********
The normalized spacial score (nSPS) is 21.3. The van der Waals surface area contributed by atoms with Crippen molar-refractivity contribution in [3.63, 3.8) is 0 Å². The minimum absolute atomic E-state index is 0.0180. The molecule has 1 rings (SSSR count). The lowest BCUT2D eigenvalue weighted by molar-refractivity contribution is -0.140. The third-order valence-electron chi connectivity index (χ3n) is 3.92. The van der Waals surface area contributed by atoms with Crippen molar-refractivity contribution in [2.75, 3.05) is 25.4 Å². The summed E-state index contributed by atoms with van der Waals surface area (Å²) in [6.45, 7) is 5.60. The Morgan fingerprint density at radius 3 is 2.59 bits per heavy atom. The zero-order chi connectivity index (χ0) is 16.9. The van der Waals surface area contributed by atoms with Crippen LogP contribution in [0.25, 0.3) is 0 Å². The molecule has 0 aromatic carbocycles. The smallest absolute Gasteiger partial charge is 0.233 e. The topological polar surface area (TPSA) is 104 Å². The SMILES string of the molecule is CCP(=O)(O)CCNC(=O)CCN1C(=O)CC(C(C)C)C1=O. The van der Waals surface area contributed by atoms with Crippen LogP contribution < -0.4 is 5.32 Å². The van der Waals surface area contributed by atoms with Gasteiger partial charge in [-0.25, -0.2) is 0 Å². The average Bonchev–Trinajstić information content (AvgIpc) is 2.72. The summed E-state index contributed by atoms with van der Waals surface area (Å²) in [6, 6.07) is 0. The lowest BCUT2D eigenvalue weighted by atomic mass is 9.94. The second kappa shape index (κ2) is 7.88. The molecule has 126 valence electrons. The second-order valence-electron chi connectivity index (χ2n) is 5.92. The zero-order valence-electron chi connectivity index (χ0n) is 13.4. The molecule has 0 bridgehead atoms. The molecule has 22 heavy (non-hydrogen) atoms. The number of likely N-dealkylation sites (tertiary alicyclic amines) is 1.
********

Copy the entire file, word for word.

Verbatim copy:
The normalized spacial score (nSPS) is 21.3. The van der Waals surface area contributed by atoms with Crippen molar-refractivity contribution in [3.63, 3.8) is 0 Å². The minimum absolute atomic E-state index is 0.0180. The molecule has 1 rings (SSSR count). The lowest BCUT2D eigenvalue weighted by molar-refractivity contribution is -0.140. The third-order valence-electron chi connectivity index (χ3n) is 3.92. The van der Waals surface area contributed by atoms with Crippen molar-refractivity contribution in [2.75, 3.05) is 25.4 Å². The summed E-state index contributed by atoms with van der Waals surface area (Å²) in [6.45, 7) is 5.60. The Morgan fingerprint density at radius 3 is 2.59 bits per heavy atom. The zero-order chi connectivity index (χ0) is 16.9. The van der Waals surface area contributed by atoms with Crippen LogP contribution in [0.25, 0.3) is 0 Å². The molecule has 0 aromatic carbocycles. The smallest absolute Gasteiger partial charge is 0.233 e. The topological polar surface area (TPSA) is 104 Å². The SMILES string of the molecule is CCP(=O)(O)CCNC(=O)CCN1C(=O)CC(C(C)C)C1=O. The van der Waals surface area contributed by atoms with Crippen LogP contribution < -0.4 is 5.32 Å². The van der Waals surface area contributed by atoms with Gasteiger partial charge in [-0.25, -0.2) is 0 Å². The average Bonchev–Trinajstić information content (AvgIpc) is 2.72. The summed E-state index contributed by atoms with van der Waals surface area (Å²) in [6, 6.07) is 0. The lowest BCUT2D eigenvalue weighted by atomic mass is 9.94. The second kappa shape index (κ2) is 7.88. The molecule has 126 valence electrons. The second-order valence-electron chi connectivity index (χ2n) is 5.92. The zero-order valence-electron chi connectivity index (χ0n) is 13.4. The molecule has 0 bridgehead atoms. The molecule has 22 heavy (non-hydrogen) atoms. The number of likely N-dealkylation sites (tertiary alicyclic amines) is 1.